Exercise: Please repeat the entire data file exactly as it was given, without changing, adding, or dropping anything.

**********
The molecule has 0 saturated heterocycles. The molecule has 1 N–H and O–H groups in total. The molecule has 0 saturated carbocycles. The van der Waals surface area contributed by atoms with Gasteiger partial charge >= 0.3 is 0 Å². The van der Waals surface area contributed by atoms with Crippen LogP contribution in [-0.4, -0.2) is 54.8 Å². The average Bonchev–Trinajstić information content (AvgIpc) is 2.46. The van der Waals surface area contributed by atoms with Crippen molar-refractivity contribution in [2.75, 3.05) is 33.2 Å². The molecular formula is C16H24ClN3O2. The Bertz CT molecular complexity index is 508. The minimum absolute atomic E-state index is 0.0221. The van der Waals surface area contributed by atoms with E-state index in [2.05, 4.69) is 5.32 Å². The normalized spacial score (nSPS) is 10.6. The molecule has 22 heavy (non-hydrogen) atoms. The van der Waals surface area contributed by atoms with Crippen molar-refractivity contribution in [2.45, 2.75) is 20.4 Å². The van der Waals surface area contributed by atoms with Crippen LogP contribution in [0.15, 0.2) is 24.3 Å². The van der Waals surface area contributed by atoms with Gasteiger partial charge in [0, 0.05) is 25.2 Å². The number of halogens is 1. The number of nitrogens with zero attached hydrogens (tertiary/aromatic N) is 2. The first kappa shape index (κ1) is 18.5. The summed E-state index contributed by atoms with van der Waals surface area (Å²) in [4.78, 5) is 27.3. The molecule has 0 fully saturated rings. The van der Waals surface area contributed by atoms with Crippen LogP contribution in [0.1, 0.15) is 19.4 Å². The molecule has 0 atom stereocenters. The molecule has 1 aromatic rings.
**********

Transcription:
The molecule has 0 saturated heterocycles. The molecule has 1 N–H and O–H groups in total. The molecule has 0 saturated carbocycles. The van der Waals surface area contributed by atoms with Gasteiger partial charge >= 0.3 is 0 Å². The van der Waals surface area contributed by atoms with Crippen LogP contribution in [-0.4, -0.2) is 54.8 Å². The average Bonchev–Trinajstić information content (AvgIpc) is 2.46. The van der Waals surface area contributed by atoms with Crippen molar-refractivity contribution in [2.75, 3.05) is 33.2 Å². The molecular formula is C16H24ClN3O2. The Bertz CT molecular complexity index is 508. The minimum absolute atomic E-state index is 0.0221. The van der Waals surface area contributed by atoms with E-state index in [2.05, 4.69) is 5.32 Å². The normalized spacial score (nSPS) is 10.6. The molecule has 22 heavy (non-hydrogen) atoms. The van der Waals surface area contributed by atoms with Crippen molar-refractivity contribution in [2.45, 2.75) is 20.4 Å². The van der Waals surface area contributed by atoms with Crippen LogP contribution in [0.15, 0.2) is 24.3 Å². The van der Waals surface area contributed by atoms with Gasteiger partial charge in [0, 0.05) is 25.2 Å². The number of halogens is 1. The number of nitrogens with zero attached hydrogens (tertiary/aromatic N) is 2. The first kappa shape index (κ1) is 18.5. The summed E-state index contributed by atoms with van der Waals surface area (Å²) in [4.78, 5) is 27.3. The molecule has 0 fully saturated rings. The van der Waals surface area contributed by atoms with Crippen LogP contribution in [0.1, 0.15) is 19.4 Å². The molecule has 0 atom stereocenters. The molecule has 1 aromatic rings.